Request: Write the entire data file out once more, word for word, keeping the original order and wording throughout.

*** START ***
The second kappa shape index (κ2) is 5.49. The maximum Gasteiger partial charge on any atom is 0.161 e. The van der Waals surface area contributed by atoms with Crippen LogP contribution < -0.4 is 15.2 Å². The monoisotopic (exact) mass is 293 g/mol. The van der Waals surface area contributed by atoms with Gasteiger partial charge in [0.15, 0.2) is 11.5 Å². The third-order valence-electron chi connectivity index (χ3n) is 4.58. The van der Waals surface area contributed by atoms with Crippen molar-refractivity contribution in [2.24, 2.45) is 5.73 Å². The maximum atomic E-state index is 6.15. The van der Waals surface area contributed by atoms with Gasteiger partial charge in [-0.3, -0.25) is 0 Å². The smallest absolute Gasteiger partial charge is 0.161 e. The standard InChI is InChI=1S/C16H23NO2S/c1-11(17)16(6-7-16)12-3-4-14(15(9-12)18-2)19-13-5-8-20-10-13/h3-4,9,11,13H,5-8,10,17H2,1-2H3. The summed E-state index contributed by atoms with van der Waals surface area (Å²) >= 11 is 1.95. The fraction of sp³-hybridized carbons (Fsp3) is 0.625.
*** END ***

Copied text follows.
The second kappa shape index (κ2) is 5.49. The maximum Gasteiger partial charge on any atom is 0.161 e. The van der Waals surface area contributed by atoms with Crippen LogP contribution < -0.4 is 15.2 Å². The monoisotopic (exact) mass is 293 g/mol. The van der Waals surface area contributed by atoms with Gasteiger partial charge in [0.15, 0.2) is 11.5 Å². The third-order valence-electron chi connectivity index (χ3n) is 4.58. The van der Waals surface area contributed by atoms with Crippen molar-refractivity contribution in [2.24, 2.45) is 5.73 Å². The maximum atomic E-state index is 6.15. The van der Waals surface area contributed by atoms with Gasteiger partial charge in [-0.3, -0.25) is 0 Å². The smallest absolute Gasteiger partial charge is 0.161 e. The standard InChI is InChI=1S/C16H23NO2S/c1-11(17)16(6-7-16)12-3-4-14(15(9-12)18-2)19-13-5-8-20-10-13/h3-4,9,11,13H,5-8,10,17H2,1-2H3. The summed E-state index contributed by atoms with van der Waals surface area (Å²) >= 11 is 1.95. The fraction of sp³-hybridized carbons (Fsp3) is 0.625.